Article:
The 10 elements of financial statements, according to FASB

By Ken Tysiac

FASB issued a proposed new chapter to its Conceptual Framework on Thursday that defines 10 elements of financial statements and seeks feedback from stakeholders.

The proposed chapter is titled Concepts Statement No. 8, Conceptual Framework for Financial Reporting: Chapter 4, Elements of Financial Statements. In the proposal, the 10 elements of financial statements to be applied in developing standards for public and private companies and not-for-profits are:

  • Assets;
  • Liabilities;
  • Equity (net assets);
  • Revenues;
  • Expenses;
  • Gains;
  • Losses;
  • Investments by owners;
  • Distributions to owners; and
  • Comprehensive income.

The proposed new chapter would replace Concepts Statement No. 6, Elements of Financial Statements, and is intended to clarify and improve upon the previous elements. The new chapter would:

  • Clearly identify the right or obligation that gives rise to an asset or a liability.
  • Eliminate terminology that makes the definitions of assets and liabilities difficult to understand and apply.
  • Clarify the distinction between liabilities and equity between revenues and gains and expenses and losses.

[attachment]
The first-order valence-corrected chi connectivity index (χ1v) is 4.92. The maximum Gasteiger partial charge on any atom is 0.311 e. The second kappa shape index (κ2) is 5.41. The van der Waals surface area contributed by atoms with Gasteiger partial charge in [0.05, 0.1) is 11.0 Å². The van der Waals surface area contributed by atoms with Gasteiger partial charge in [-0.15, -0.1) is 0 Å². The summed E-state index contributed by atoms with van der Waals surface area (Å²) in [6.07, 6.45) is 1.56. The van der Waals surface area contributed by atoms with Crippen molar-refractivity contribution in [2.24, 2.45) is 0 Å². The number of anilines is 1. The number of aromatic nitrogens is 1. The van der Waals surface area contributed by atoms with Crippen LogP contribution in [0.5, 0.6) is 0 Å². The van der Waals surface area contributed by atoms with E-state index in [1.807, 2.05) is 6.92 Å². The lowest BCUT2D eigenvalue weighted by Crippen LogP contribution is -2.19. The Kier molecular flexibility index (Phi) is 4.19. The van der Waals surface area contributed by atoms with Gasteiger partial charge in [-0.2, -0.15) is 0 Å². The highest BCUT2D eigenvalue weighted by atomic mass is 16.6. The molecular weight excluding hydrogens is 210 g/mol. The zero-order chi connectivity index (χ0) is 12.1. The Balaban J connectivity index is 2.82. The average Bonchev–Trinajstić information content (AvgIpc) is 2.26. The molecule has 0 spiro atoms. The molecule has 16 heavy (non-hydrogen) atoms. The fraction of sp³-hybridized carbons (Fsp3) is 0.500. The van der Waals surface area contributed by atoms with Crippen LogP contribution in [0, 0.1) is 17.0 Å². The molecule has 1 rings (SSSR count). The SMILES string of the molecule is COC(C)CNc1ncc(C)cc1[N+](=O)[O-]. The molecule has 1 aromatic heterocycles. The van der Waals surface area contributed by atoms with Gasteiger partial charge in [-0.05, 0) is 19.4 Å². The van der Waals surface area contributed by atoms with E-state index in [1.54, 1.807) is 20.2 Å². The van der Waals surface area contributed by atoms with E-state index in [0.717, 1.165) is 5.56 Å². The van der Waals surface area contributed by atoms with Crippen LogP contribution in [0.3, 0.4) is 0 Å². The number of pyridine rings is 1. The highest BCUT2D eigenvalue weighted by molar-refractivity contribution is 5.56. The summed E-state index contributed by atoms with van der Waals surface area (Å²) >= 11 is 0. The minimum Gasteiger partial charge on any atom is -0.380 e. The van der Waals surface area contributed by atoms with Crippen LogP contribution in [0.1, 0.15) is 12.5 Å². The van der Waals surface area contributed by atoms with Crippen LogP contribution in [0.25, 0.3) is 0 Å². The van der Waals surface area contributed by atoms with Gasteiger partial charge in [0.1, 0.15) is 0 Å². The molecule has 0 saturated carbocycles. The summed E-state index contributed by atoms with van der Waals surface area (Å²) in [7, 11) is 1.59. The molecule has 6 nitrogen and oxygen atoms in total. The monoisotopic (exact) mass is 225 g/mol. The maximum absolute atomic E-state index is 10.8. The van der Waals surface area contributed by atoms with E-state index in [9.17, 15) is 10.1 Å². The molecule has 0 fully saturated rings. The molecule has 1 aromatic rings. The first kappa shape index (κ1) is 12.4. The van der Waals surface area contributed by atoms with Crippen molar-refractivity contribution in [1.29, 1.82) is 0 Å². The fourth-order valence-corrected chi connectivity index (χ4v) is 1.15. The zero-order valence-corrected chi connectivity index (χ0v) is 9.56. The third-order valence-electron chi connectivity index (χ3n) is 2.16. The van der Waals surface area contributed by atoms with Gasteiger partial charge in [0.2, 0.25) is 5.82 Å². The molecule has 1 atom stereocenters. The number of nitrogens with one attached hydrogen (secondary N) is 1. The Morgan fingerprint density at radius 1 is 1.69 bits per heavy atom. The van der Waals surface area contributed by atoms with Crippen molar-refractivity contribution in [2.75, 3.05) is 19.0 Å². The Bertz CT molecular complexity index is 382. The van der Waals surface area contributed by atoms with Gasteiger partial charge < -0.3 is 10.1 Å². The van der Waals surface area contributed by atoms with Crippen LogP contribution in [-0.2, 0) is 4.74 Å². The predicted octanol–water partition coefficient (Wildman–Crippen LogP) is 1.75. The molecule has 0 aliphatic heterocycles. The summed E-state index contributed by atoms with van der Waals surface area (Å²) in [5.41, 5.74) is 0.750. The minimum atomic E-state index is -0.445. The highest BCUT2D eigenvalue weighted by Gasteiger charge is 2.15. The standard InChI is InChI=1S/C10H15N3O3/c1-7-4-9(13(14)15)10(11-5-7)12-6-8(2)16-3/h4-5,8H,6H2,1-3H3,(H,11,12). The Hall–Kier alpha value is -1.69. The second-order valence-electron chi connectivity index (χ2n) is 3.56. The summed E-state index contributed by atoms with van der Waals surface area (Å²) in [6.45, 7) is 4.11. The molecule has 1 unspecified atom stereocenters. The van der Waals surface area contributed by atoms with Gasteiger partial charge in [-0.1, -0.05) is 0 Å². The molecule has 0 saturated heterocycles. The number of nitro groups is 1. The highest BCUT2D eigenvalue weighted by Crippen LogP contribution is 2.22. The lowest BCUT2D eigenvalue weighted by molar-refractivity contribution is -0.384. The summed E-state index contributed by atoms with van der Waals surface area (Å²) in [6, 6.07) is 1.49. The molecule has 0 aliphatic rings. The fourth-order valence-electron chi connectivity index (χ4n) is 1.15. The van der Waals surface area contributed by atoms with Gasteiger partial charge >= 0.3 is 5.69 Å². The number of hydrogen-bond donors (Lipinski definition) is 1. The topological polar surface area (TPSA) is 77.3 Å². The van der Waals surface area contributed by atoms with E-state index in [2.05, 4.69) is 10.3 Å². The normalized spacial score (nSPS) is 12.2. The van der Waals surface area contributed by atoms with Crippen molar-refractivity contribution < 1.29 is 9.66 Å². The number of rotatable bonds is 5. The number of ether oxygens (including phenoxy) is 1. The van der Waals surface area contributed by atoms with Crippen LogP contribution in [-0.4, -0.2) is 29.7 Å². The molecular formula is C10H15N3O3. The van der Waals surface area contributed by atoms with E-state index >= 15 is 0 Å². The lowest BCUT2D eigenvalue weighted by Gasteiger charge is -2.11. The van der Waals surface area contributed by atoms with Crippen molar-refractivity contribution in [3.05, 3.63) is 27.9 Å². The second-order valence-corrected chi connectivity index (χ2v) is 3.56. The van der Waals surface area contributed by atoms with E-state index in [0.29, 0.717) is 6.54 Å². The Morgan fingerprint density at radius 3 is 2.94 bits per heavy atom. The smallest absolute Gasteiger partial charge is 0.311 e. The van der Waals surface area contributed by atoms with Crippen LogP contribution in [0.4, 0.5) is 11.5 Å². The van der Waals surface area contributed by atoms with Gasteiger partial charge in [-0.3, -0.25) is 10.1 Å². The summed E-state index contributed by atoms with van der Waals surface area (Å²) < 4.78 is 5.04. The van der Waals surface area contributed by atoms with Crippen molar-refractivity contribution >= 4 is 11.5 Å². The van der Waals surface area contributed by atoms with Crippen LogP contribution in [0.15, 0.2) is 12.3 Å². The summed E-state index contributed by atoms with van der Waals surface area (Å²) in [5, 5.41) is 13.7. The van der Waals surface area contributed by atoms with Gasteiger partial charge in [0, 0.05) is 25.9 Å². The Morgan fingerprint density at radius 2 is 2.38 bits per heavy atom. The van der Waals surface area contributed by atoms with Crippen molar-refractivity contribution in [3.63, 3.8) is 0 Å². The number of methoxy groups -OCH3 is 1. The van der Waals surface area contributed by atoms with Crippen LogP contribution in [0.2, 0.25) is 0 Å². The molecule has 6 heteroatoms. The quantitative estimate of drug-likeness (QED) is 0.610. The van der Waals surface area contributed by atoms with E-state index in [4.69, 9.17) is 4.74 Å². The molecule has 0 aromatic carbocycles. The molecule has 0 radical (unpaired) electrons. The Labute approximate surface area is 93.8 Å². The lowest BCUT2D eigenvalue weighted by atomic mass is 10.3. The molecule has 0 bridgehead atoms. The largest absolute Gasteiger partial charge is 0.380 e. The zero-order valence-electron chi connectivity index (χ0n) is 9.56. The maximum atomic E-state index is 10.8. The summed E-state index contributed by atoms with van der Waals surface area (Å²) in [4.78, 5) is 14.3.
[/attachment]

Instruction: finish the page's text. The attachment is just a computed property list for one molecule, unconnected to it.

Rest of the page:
• Modify the distinctions in equity for not-for-profit entities.

“The proposed new chapter of the FASB’s Conceptual Framework will provide a useful reference in the board’s future standard-setting process,” FASB Chairman Richard Jones said in a news release. “An updated Conceptual Framework can help us set standards that improve the understandability of information companies and organizations provide to existing and potential investors, lenders, donors, and other resource providers.”

Comments can be submitted through Nov. 13 at FASB’s website.

Ken Tysiac (Kenneth.Tysiac@aicpa-cima.com) is the JofA’s editorial director.

SPONSORED REPORT

Get your clients ready for tax season

Upon its enactment in March, the American Rescue Plan Act (ARPA) introduced many new tax changes, some of which retroactively affected 2020 returns. Making the right moves now can help you mitigate any surprises heading into 2022.

100th ANNIVERSARY

Black CPA Centennial, 1921–2021

With 2021 marking the 100th anniversary of the first Black licensed CPA in the United States, a yearlong campaign kicked off to recognize the nation’s Black CPAs and encourage greater progress in diversity, inclusion, and equity in the CPA profession.